Treatment Options for Osteoarthritis
Arthritis is pain and stiffness caused by inflammation of the joints. The most common type treated by our doctors at OAH is osteoarthritis. Osteoarthritis occurs when the flexible tissue at the ends of bones slowly wears down, usually occurring in the hands, neck, lower back, knees, or hips.
Arthritis can be triggered by several factors including:
- Trauma to a joint
- Repetitive motion
- Cold weather
- A change in barometric pressure
- Weight gain
Dr. Jonathan Ramin says, “According to the CDC, nearly 60 million US adults have arthritis, and nearly half of those are limited in their usual activities as a result.”
Along with stiffness, pain, and swelling of the joints, osteoarthritis can cause fatigue, depression, low-grade fever, and a general feeling of discomfort, illness, or disease. Osteoarthritis is not just a disease that affects the elderly, symptoms can start happening as early as the late 30’s to early 40’s.
Here are some treatment options for Osteoarthritis:
- Maintaining a healthy diet and weight to reduce pressure on joints. According to a study published in 2014 by Doctors H. Bliddal, A. R. Leeds, and R. Christensen, losing as little as 10 lbs. can decrease the progression of knee osteoarthritis by nearly half.
- Physical and occupational therapy is the first avenue doctors will try for pain management. A physical therapist can create an exercise program that will focus on strengthening bones and muscles without overdoing it. Low-impact activities that do not put stress on the joints are extremely beneficial for those suffering from arthritis. Swimming, walking, cycling, yoga, and tai chi have all been shown to help people with arthritis-related pain.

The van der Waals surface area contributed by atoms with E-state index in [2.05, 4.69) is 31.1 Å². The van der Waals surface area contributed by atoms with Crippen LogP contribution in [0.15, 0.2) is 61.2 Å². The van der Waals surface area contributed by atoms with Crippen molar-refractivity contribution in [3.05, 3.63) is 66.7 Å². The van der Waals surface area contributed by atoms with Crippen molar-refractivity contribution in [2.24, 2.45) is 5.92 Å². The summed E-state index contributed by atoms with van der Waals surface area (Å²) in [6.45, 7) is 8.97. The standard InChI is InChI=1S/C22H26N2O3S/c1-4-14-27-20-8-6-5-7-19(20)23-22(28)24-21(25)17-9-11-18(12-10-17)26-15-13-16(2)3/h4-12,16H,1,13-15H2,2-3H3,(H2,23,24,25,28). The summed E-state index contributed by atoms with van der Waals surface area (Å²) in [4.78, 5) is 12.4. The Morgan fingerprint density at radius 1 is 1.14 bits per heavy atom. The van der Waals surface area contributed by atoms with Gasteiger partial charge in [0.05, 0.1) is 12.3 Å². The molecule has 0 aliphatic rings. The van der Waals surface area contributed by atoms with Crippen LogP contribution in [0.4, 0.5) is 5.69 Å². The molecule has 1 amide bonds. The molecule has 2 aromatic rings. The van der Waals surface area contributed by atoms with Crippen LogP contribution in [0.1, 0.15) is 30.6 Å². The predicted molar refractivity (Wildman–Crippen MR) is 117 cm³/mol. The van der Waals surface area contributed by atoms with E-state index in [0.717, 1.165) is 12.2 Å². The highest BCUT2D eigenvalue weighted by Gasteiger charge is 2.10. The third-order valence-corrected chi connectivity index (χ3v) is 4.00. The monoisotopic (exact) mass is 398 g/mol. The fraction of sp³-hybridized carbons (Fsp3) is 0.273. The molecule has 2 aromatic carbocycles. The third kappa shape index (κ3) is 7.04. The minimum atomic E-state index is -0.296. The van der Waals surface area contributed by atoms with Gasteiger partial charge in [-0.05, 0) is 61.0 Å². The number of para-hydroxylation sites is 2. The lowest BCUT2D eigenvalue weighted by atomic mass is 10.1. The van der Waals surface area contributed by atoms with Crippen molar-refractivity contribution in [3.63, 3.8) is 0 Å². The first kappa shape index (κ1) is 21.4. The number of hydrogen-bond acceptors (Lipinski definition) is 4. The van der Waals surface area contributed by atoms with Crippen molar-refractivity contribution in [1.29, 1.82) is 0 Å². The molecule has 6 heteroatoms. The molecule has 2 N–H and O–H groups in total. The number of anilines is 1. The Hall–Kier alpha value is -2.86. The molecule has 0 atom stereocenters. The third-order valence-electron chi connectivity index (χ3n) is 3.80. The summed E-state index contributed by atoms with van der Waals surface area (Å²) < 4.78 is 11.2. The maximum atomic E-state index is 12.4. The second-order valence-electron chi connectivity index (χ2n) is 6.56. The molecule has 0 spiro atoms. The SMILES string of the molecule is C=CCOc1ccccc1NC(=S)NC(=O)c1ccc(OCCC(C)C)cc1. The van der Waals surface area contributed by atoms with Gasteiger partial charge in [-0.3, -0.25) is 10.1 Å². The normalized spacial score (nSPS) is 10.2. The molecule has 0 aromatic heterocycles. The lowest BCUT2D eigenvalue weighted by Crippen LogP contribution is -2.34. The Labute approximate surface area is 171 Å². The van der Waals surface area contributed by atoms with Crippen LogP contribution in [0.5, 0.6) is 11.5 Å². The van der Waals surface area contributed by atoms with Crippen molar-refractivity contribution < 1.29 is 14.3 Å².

- Non-steroidal, anti-inflammatory drugs (NSAIDs) can help manage arthritis by reducing pain and inflammation. Always consult with a healthcare professional prior to initiating any such medication.
- As a last resort, surgery can repair or replace osteoarthritic joints and help restore function and improve quality of life.
To reduce your risk of arthritis, the best practice is to stay healthy. Exercising regularly, stretching, and controlling your blood sugar will all help reduce your risk of developing arthritis. Speak with your doctor to develop a plan to start implementing these lifestyle changes into your daily routine.